2003 invasion of Iraq Edit
The Fedayeen Saddam did not rise to international attention, however, until the 2003 invasion of Iraq by U.S.-led coalition forces. Whereas the Iraqi army and the Republican Guard quickly collapsed, Fedayeen forces put up stiff resistance to the coalition invasion. U.S. strategy was to bypass other cities and head straight to Baghdad. In response, Fedayeen fighters entrenched themselves in the cities and launched guerrilla-style attacks on rear supply convoys. These convoys were attempting but usually falling short of keeping up with the rapid advance to Baghdad. They were attempting to sustain the rapid advance by bringing up food, water, ammunition, medical supplies and mail from back home. These were very lightly armed cargo trucks driving as fast as they could on dirt roads mainly in southern Iraq, after loading supplies in Kuwait. Once they started to get close to central Iraq more and more paved roads were available. They were almost always at least a few days behind. This made the resupply convoys vulnerable to attack. In these trucks were usually low to mid ranking enlisted soldiers with mostly no combat experience before this. [ citation needed ] For instance these cargo trucks mainly were only defended by the two rifles the driver and truck commander had. So even with a relatively small force the Fedayeen could attack several of the last trucks in a convoy, or trucks that had lost contact with the convoy. It was easy for the Fedayeen to capture or destroy these isolated poorly defended vehicles. The Fedayeen also used intimidation in an attempt to maintain morale in the Iraqi army and to keep civilians from rebelling. The multinational coalition was forced to turn its attention to the slow task of rooting out irregular forces from the southern cities, delaying the advance by two weeks. During the invasion, Fedayeen fighters mostly wielded AK-47 assault rifles, rocket-propelled grenades, machine guns, and truck-mounted artillery and mortars. They made extensive use of subterfuge in an attempt to blunt the overwhelming technological advantage used by the invading forces.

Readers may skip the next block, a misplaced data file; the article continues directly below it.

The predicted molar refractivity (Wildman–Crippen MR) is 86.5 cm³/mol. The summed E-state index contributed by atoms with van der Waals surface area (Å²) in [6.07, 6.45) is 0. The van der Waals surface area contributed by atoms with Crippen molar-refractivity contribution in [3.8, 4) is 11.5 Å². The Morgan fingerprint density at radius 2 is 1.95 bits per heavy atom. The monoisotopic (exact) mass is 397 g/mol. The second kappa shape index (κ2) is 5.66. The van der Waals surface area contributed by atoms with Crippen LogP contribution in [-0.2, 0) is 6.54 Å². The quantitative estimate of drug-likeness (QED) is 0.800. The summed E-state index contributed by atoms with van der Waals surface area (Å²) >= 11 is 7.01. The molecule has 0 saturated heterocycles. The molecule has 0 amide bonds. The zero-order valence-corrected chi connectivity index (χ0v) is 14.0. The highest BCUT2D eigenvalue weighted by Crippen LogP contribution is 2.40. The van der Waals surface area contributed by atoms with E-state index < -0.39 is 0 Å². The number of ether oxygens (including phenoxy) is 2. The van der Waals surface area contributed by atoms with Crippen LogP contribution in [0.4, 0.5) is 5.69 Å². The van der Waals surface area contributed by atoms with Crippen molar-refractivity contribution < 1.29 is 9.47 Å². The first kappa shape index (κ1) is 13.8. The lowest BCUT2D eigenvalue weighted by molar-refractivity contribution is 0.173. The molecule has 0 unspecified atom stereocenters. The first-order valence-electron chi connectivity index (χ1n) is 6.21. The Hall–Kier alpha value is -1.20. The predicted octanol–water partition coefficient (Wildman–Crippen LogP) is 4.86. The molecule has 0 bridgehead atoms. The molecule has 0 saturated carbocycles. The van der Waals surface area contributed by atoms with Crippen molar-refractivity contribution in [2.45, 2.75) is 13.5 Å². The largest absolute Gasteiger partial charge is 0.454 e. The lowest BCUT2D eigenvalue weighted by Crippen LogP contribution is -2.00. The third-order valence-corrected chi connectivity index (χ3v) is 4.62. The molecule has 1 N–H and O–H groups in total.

By the end of the first week of April, Coalition forces had mostly succeeded in rooting out Fedayeen forces from the southern cities. The Shiite population was very un-supportive of the fighters, although many were intimidated. This factor, coupled with overwhelming firepower, quickly gave U.S. forces in the area a decisive edge. This reduced the pressure on the stretched supply lines, enabling the advance to continue. On April 9, Baghdad fell to U.S. forces with only sporadic resistance by Fedayeen irregulars, foreign volunteers, and remnants of the Special Republican Guard, effectively ending the regime of Saddam Hussein. Tikrit, the last city to fall, was taken on April 15.